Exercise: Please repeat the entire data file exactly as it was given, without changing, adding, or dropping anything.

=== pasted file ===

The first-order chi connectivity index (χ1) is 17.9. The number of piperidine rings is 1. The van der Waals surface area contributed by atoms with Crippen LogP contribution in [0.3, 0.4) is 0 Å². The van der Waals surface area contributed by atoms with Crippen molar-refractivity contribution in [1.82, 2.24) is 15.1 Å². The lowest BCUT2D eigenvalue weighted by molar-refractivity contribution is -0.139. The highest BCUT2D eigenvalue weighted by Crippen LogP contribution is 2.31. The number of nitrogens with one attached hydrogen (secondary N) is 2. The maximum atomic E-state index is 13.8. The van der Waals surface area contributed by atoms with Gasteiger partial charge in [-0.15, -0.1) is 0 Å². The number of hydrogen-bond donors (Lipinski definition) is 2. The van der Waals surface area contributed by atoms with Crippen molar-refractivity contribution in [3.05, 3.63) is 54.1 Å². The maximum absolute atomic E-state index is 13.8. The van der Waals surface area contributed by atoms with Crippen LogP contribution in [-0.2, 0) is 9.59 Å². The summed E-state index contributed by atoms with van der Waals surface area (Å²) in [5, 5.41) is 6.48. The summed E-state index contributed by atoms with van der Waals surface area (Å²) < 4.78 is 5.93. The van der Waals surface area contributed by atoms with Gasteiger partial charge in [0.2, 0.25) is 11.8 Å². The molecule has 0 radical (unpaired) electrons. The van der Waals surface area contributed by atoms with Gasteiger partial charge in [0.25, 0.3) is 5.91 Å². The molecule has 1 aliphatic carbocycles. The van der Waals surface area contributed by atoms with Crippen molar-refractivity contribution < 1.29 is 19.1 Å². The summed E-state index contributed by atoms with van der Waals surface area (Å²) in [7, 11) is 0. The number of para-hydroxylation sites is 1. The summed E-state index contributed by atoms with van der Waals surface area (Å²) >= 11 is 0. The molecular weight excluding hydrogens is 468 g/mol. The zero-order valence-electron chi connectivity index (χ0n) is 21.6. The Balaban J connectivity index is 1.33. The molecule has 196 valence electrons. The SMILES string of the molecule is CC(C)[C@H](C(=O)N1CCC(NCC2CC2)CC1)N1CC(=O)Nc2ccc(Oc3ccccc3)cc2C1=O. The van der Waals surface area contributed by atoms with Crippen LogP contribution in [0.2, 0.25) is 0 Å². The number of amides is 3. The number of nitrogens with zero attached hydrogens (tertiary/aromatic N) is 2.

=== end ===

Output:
The first-order chi connectivity index (χ1) is 17.9. The number of piperidine rings is 1. The van der Waals surface area contributed by atoms with Crippen LogP contribution in [0.3, 0.4) is 0 Å². The van der Waals surface area contributed by atoms with Crippen molar-refractivity contribution in [1.82, 2.24) is 15.1 Å². The lowest BCUT2D eigenvalue weighted by molar-refractivity contribution is -0.139. The highest BCUT2D eigenvalue weighted by Crippen LogP contribution is 2.31. The number of nitrogens with one attached hydrogen (secondary N) is 2. The maximum atomic E-state index is 13.8. The van der Waals surface area contributed by atoms with Gasteiger partial charge in [-0.15, -0.1) is 0 Å². The number of hydrogen-bond donors (Lipinski definition) is 2. The van der Waals surface area contributed by atoms with Crippen molar-refractivity contribution in [3.05, 3.63) is 54.1 Å². The maximum absolute atomic E-state index is 13.8. The van der Waals surface area contributed by atoms with Crippen LogP contribution in [-0.2, 0) is 9.59 Å². The summed E-state index contributed by atoms with van der Waals surface area (Å²) in [5, 5.41) is 6.48. The summed E-state index contributed by atoms with van der Waals surface area (Å²) < 4.78 is 5.93. The van der Waals surface area contributed by atoms with Gasteiger partial charge in [0.2, 0.25) is 11.8 Å². The molecule has 0 radical (unpaired) electrons. The van der Waals surface area contributed by atoms with Gasteiger partial charge in [0.25, 0.3) is 5.91 Å². The molecule has 1 aliphatic carbocycles. The van der Waals surface area contributed by atoms with Crippen molar-refractivity contribution < 1.29 is 19.1 Å². The summed E-state index contributed by atoms with van der Waals surface area (Å²) in [7, 11) is 0. The number of para-hydroxylation sites is 1. The summed E-state index contributed by atoms with van der Waals surface area (Å²) >= 11 is 0. The molecular weight excluding hydrogens is 468 g/mol. The zero-order valence-electron chi connectivity index (χ0n) is 21.6. The Balaban J connectivity index is 1.33. The molecule has 196 valence electrons. The SMILES string of the molecule is CC(C)[C@H](C(=O)N1CCC(NCC2CC2)CC1)N1CC(=O)Nc2ccc(Oc3ccccc3)cc2C1=O. The van der Waals surface area contributed by atoms with Crippen LogP contribution in [0.2, 0.25) is 0 Å². The number of amides is 3. The number of nitrogens with zero attached hydrogens (tertiary/aromatic N) is 2.